Length - Maximum of approx. < 1 – 2 feet
Weight - Maximum of approx. 3 – 10 lbs.
Black sea bass inhabit the waters along the Eastern United States from Maine to Florida, and populate the Gulf of Mexico from the panhandle of Florida all the way through Texas.
These bottom dwellers prefer rocky habitat at depths of over 400 feet. However, they can also be found in inshore bays. Black sea bass often aggregate around rock piles, man made reefs, wrecks, bridge-pilings, and oil rigs.
The black sea bass is an opportunistic predator, and will often feed on crabs, worms, shrimp, clams, and small fish.
Black sea bass are protogynous hermaphrodites, meaning that most juveniles and young adults are female, and as they grow larger they transition to being male. These hardy fish spawn in coastal waters from winter through early summer, and during their spawning season, males will develop a substantial blue hump on their heads. Living for over 10 years, the larger males will bring together a large group of females, and aggressively defend the territory from other males. During the spawning season female black sea bass can produce anywhere from 50,000 to 500,000 eggs.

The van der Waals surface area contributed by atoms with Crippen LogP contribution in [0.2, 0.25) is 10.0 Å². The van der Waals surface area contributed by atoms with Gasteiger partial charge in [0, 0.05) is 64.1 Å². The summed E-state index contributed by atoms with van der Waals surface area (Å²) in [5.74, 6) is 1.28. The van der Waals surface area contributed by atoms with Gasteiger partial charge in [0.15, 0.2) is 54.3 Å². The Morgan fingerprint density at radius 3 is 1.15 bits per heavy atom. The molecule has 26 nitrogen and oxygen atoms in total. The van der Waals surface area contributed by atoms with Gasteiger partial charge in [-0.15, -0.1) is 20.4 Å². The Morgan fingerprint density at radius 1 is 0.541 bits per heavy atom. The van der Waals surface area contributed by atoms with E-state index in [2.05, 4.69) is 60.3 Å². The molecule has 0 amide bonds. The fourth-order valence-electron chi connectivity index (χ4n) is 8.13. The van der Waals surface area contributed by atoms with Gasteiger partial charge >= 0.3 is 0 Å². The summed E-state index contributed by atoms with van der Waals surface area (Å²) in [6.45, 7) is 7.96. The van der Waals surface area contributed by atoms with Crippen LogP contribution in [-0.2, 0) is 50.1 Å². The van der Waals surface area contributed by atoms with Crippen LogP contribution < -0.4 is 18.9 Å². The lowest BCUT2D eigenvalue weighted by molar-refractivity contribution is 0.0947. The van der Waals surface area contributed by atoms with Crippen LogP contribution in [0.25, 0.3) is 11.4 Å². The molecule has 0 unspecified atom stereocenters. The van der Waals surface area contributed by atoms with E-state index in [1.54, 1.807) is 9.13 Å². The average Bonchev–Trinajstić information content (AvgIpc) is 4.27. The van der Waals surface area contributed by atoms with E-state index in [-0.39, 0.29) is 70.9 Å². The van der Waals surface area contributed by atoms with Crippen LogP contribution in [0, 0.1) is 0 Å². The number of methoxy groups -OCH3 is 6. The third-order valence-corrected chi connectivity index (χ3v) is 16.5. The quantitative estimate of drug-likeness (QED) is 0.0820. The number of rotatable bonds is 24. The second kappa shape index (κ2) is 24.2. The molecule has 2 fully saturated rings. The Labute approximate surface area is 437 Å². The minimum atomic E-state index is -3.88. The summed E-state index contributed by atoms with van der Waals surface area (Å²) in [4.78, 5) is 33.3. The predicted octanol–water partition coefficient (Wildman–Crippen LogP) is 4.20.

Importance to Fisheries and Aquaculture:
The black sea bass is very popular amongst recreational and commercial fishermen. Due to this demand this species is particularly prone to overfishing. As such, management has set quotas to help reduce the occurrence of overfishing. Furthermore, researchers at the University of North Carolina Wilmington have developed technology for producing black sea bass under aquaculture. These technologies prove quite useful in any future stock enhancement efforts or even in aquaculture production to offset the pressures of consumer demand on wild stocks.
The United States is the only source for this highly valued and delicious fish.
The largest black sea bass recorded was caught in Virginia in 2000. This fish weighed in at 10 lb. 4 oz.